Loans at preferential rates
Another option of injecting the much-need liquidity into the airport sector can take a form of loans at preferential rates. Such loans imply rates that are lower than commercial banks would normally charge, typically a couple of percentage points below the standard interest rates of commercial banks in the Western hemisphere.
As there is an inherent relationship between risk and return represented by bank interest rates, airports are known for low-risk profiles and backed by their assets: It takes US$70 in fixed assets to process one unit of traffic – one passenger or 100kg of air cargo.
According to the ACI Airport Economics Report, airports are a robust and healthy industry with not only strong measures of profitability – 51 per cent EBITDA, 21 per cent net profit margin and 7.1 per cent ROIC, but also with reassuring measures of liquidity and solvency during normal times – acid-test ratio exceeding one, current ratio at around 1.6, debt-to-EBITDA slightly above four and debt-to-equity of 1.2. Considering the overall state of airport economics, loans at preferential rates can be a sound tool to leverage the airport business for its faster recovery.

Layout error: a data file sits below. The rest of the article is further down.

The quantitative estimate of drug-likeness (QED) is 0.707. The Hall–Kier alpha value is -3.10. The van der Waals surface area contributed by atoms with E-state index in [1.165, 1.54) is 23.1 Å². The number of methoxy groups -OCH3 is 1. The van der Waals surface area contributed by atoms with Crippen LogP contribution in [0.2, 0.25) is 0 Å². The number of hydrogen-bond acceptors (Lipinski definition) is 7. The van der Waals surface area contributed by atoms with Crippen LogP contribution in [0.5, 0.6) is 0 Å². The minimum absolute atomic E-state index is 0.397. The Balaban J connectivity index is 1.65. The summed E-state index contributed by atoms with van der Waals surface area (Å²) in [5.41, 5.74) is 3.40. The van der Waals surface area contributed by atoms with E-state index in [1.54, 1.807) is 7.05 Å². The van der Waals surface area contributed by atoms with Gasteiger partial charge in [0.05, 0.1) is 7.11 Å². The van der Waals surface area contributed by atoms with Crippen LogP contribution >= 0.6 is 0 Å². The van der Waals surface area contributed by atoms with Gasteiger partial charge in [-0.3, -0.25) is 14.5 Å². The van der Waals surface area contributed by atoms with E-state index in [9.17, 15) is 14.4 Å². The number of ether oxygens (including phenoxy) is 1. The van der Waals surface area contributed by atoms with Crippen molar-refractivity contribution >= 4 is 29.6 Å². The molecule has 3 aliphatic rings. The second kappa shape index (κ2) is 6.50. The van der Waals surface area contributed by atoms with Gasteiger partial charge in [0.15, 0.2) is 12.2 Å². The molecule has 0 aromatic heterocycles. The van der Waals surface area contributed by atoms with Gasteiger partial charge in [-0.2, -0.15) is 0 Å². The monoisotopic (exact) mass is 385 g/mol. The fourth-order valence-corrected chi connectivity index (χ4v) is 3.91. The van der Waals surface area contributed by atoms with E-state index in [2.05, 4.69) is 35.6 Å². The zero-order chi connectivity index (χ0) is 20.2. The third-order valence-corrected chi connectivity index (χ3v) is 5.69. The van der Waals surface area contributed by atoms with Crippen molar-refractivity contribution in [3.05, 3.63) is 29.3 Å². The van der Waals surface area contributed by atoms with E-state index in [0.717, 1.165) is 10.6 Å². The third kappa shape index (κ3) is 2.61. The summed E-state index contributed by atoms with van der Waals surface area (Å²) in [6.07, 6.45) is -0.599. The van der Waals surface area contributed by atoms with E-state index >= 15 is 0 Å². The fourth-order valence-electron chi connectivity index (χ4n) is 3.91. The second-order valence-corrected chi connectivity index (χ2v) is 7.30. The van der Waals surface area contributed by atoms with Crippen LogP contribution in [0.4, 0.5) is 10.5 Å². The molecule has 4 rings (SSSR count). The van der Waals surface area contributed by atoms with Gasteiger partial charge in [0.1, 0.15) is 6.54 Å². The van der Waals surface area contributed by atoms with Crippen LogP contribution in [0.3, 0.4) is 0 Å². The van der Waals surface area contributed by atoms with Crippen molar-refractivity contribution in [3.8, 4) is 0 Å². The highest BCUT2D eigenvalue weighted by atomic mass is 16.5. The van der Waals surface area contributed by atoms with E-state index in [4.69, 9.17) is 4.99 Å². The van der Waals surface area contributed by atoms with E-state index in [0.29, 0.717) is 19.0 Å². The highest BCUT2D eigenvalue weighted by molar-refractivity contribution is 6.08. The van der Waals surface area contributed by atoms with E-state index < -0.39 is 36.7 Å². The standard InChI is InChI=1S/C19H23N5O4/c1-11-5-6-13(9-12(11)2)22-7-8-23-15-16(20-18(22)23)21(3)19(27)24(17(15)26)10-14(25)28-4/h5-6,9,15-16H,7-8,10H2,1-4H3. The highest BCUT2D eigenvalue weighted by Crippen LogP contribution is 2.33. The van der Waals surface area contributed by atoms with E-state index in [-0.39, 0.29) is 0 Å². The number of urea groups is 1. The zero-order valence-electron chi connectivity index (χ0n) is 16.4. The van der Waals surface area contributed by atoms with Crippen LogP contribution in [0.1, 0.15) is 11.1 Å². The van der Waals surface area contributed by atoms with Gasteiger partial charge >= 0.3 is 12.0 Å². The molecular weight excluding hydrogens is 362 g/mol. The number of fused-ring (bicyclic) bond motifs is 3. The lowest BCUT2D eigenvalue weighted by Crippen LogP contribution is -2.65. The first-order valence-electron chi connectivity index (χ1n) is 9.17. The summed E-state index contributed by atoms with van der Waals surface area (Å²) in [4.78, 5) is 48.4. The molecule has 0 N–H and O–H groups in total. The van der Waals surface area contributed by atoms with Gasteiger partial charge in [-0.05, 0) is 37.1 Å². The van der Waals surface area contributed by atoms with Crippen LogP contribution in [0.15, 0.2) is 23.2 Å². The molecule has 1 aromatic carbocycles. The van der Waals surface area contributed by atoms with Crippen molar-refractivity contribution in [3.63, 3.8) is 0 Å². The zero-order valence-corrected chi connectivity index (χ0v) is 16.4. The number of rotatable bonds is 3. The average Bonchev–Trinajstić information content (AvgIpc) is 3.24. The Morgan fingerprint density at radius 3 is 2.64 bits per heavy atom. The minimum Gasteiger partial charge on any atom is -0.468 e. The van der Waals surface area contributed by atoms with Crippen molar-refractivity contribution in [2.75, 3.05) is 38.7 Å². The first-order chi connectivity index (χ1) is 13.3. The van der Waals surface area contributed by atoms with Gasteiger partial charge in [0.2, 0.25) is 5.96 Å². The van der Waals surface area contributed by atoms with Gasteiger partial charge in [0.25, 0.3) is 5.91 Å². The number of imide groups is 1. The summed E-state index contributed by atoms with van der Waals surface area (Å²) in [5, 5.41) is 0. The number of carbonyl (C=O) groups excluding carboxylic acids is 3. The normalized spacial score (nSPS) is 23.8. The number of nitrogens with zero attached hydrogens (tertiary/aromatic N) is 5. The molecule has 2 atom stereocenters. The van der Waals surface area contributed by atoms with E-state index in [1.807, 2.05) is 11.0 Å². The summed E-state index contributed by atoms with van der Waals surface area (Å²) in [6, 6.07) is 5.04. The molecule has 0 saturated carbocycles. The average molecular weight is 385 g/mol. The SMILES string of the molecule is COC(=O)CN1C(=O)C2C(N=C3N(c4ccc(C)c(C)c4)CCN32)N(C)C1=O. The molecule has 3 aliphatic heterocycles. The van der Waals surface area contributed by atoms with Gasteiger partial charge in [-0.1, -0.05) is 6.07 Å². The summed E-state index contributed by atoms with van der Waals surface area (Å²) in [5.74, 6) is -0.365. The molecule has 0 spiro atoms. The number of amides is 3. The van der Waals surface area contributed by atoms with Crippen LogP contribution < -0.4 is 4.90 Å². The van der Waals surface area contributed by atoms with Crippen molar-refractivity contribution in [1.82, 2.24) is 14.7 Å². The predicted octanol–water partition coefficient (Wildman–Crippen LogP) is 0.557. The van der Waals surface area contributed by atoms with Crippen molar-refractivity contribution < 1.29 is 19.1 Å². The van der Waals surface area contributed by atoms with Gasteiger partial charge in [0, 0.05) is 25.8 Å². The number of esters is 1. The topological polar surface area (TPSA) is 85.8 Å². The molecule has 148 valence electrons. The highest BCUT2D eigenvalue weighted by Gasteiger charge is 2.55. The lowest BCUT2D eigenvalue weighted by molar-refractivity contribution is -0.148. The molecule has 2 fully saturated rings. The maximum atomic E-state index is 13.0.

Deferment of loan repayments
In those cases where debt service on the existing obligations is impossible or impractical from the financial management perspective, deferment of loan repayments should be considered.
As for bank guarantees, such mechanisms can assure lending institutions that the liabilities of an airport debtor will be met in case the debtor fails to settle a debt. Bank guarantees can be either direct or indirect, whereby direct guarantees can be issued directly to the beneficiary airport, while indirect guarantees imply using a second bank, typically a foreign bank with legal representation in the beneficiary’s home country.
Exiting the COVID-19 crisis: Relief and recovery
The measures outlined above are only few conventional mechanisms that governments can deploy to ensure that airports can accommodate airlines and passengers in a safe, secure and sustainable way now, and post COVID-19.